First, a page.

In Recession, Fewer Women Want Kids--and More Can't Afford ContraceptionHannah Tennant-Moore
A comprehensive study from the Guttmacher Institute about the way the economy has affected women’s childbearing desires puts the reproductive health care debate into stark relief. Half of the women interviewed said the recession has made them want to delay pregnancy or have fewer children–but half of these same woman are also cutting back on contraception to save money. And nearly 25 percent of women interviewed skipped a gynecologist’s appointment in the last year to save money.
Suddenly, the argument for limiting access to contraception cannot be boiled down to “tell teens not to have sex.” According to Dr. Sharon Camp, the president of the Guttmacher Institute, “The recession has put many women—including middle-class women who are having trouble making ends meet—in an untenable situation. They want to avoid unintended pregnancy more than ever, but at the same time are having difficulty affording the out-of-pocket costs of prescription contraception.” Imagine telling a married woman in her 30s who’s trying to avoid another pregnancy, “Just stop having sex!”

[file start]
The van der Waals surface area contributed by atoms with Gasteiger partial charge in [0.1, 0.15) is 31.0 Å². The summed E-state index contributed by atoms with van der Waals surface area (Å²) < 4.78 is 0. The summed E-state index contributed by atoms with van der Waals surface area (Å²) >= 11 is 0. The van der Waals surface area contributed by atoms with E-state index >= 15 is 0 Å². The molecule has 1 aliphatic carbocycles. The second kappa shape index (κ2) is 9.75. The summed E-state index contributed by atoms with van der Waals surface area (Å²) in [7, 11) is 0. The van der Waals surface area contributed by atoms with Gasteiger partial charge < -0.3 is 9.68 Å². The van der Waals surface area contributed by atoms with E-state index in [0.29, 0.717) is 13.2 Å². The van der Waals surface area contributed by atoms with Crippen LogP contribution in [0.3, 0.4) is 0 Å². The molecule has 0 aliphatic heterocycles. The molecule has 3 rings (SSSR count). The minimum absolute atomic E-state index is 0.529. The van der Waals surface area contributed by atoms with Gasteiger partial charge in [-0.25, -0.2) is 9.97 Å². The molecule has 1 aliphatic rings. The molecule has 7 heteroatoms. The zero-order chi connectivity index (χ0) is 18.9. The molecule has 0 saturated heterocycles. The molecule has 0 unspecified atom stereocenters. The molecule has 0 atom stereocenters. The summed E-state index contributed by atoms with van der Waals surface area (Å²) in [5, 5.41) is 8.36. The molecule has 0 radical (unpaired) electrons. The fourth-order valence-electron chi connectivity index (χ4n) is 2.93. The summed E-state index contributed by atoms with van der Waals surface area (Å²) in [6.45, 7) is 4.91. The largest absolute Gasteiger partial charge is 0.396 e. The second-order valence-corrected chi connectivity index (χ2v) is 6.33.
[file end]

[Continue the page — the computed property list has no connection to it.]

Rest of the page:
Camp also points that going off the pill or taking it erratically may save money in the short term, but it’s a gamble with very high stakes. And it’s the same gamble facing many sexually active 16-year-olds who can’t afford condoms.
This is exactly why, whenever I have any money to spare, I donate it to Planned Parenthood.